Collaborative learning among high school students in a chamber music setting
Harrington, William James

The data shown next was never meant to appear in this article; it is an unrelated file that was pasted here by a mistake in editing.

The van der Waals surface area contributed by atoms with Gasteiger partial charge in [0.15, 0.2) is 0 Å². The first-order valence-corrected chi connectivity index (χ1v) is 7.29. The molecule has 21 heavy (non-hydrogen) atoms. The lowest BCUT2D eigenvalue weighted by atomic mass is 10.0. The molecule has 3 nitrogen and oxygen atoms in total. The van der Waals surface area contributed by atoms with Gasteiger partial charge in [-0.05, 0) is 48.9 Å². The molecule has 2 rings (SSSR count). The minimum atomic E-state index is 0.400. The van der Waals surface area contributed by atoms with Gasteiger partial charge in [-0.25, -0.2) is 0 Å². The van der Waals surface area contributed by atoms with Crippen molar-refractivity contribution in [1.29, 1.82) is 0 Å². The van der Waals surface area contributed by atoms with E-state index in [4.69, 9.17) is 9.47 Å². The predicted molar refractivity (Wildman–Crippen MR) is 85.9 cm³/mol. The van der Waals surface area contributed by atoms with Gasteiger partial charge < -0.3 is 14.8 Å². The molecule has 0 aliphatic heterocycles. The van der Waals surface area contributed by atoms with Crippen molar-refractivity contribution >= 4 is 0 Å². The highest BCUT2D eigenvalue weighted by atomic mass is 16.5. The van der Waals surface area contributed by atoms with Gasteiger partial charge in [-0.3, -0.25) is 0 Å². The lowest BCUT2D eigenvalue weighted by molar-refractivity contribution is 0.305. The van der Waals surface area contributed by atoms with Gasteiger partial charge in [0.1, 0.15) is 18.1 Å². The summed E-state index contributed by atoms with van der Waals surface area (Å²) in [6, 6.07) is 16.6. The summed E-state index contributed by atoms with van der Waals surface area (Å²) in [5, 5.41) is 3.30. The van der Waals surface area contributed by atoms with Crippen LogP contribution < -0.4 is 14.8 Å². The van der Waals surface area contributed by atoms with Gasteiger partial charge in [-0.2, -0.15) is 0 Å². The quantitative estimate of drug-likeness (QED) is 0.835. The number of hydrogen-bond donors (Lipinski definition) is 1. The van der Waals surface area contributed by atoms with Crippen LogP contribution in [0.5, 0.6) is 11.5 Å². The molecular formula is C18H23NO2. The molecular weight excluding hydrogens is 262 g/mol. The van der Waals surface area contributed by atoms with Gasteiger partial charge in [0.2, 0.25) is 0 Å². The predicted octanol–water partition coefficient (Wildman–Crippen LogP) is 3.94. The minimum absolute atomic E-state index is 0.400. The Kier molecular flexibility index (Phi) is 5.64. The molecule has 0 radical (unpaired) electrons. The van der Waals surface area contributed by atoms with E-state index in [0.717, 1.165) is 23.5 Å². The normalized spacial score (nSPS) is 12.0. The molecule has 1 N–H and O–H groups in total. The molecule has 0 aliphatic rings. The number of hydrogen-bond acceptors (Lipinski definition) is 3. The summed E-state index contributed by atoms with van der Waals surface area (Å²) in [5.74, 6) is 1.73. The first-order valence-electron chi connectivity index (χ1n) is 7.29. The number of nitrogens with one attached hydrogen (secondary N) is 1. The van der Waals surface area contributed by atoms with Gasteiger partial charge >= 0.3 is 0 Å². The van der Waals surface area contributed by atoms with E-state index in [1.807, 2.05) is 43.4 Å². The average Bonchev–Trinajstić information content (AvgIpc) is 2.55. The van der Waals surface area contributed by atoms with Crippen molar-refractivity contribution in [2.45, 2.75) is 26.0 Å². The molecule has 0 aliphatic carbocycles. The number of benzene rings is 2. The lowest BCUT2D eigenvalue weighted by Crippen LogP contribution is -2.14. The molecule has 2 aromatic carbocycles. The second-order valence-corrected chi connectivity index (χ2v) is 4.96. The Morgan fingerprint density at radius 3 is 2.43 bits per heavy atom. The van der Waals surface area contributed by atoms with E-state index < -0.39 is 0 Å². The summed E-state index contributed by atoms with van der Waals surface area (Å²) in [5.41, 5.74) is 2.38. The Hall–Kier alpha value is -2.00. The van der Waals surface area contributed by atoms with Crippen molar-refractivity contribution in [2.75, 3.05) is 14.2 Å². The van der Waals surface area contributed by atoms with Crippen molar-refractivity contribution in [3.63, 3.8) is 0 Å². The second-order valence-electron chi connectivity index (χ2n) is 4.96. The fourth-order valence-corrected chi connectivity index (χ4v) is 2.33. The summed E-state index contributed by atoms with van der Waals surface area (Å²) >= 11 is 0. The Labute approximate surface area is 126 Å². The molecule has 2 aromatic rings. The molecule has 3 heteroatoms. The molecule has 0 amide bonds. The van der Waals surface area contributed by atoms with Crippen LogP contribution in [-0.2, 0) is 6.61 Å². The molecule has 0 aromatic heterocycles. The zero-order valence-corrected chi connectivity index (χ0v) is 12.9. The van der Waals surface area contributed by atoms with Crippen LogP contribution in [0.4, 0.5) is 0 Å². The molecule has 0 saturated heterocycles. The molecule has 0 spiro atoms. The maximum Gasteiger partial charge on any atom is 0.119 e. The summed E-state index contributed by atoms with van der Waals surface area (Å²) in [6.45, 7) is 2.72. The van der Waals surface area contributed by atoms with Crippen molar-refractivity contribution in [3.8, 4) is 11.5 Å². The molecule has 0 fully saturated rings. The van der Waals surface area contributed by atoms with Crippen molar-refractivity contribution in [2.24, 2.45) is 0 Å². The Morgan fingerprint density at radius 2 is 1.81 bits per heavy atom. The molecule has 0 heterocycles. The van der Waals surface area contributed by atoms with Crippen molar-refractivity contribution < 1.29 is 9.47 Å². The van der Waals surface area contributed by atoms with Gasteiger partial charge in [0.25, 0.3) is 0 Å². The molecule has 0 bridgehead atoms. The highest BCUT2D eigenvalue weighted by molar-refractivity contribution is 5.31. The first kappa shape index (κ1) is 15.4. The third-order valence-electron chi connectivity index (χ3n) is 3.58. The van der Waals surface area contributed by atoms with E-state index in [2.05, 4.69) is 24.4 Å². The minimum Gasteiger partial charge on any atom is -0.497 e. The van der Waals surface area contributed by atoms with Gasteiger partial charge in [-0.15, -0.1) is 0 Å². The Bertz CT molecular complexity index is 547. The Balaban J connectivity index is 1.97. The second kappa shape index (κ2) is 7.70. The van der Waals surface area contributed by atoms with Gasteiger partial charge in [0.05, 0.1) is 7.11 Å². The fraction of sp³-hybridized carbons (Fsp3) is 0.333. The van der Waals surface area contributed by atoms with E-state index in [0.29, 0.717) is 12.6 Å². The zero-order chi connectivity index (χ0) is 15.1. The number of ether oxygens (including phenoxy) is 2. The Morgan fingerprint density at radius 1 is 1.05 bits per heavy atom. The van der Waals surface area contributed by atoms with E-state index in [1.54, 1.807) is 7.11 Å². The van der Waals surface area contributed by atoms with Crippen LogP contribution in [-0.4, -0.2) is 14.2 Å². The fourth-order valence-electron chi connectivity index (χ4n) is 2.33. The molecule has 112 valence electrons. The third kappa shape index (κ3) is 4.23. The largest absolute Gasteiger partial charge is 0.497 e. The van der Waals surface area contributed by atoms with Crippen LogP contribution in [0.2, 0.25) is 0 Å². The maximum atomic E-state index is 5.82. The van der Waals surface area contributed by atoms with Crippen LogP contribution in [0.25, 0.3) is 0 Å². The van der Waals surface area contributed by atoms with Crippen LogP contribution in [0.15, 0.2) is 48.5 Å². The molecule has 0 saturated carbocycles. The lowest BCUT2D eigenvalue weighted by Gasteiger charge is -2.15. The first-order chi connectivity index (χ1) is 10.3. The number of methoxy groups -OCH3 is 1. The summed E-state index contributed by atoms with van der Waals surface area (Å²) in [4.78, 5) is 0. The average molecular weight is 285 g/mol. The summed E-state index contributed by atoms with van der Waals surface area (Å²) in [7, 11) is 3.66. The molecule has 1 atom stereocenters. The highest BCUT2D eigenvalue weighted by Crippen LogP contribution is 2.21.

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This study is a qualitative case study of collaborative learning in two chamber music ensembles in a public high school orchestra program. Collaborative learning, as applied to chamber music education, is a setting in which musicians engage in a common musical task and are accountable to the other members of the group. Using social constructivism as a conceptual framework, I sought to explore student collaboration within chamber music ensembles through social interaction and the development of creative rehearsal strategies. Attention was directed to the way in which students identified problems and developed rehearsal strategies to solve them. The following research questions guided this study: (1) How do students in the selected chamber music ensembles engage in collaborative learning? (2) What are the learning structures that enable collaboration within each group? (3) How do the students interact with each other in the selected chamber music ensembles? (4) What are the social structures that enable collaborative learning within each group? Using Mediated Discourse Analysis (MDA) I analyzed and interpreted the collaborative learning that occurred in the musical development of these high school chamber musicians. Data collection occurred during one semester of instruction (five months) and included individual interviews, focus group interviews, and observations, which included field-notes and digital video of rehearsals. The research methodology used in this study comprised the “interpretive–descriptive” method and focused on turning the participants’ words and actions into the development of potential themes and implications. My approach used a three-step process to analyze data in which concepts were coded relating to the phenomenon of collaborative and mutual learning as well as sociocultural mediation. In this study, I examined the collaborative learning process among the student participants. My study was further informed by the participants’ perceptions of their own collaborative learning processes. Themes found were learning structures that allowed for collaboration in interpretation and problem solving, and social structures that enabled peer pressure, socialization and a work ethic. Results indicated that when given the opportunity to work in small groups toward pre-determined musical goals, the participants in this study: (1) worked with internal group leaders to identify musical problems and develop creative rehearsal strategies to solve them, (2) used positive and negative peer pressure that created an organic social structure which contributed to team efficacy, and (3) showed a willingness to work harder toward group goals when empowered with the responsibility for their own learning. The results of this study suggest that a collaborative learning environment that includes small groups of heterogeneously mixed students can advance student learning in multiple ways. The traditional teacher centered learning environment may not be the most effective learning environment because it may limit student development in one or more capacities, including decision making and social development. Recognition of the active, purposeful character of human development and respect for the shared understanding (socially distributed knowledge) that enables peers to teach one another ought to shape the music educator’s role and function; to serve as a musical guide, facilitator, and source of social support. Based on the results of this study, it appears that it may be possible to adapt collaborative learning to diverse instructional situations regardless of the heterogeneous makeup of the learning group.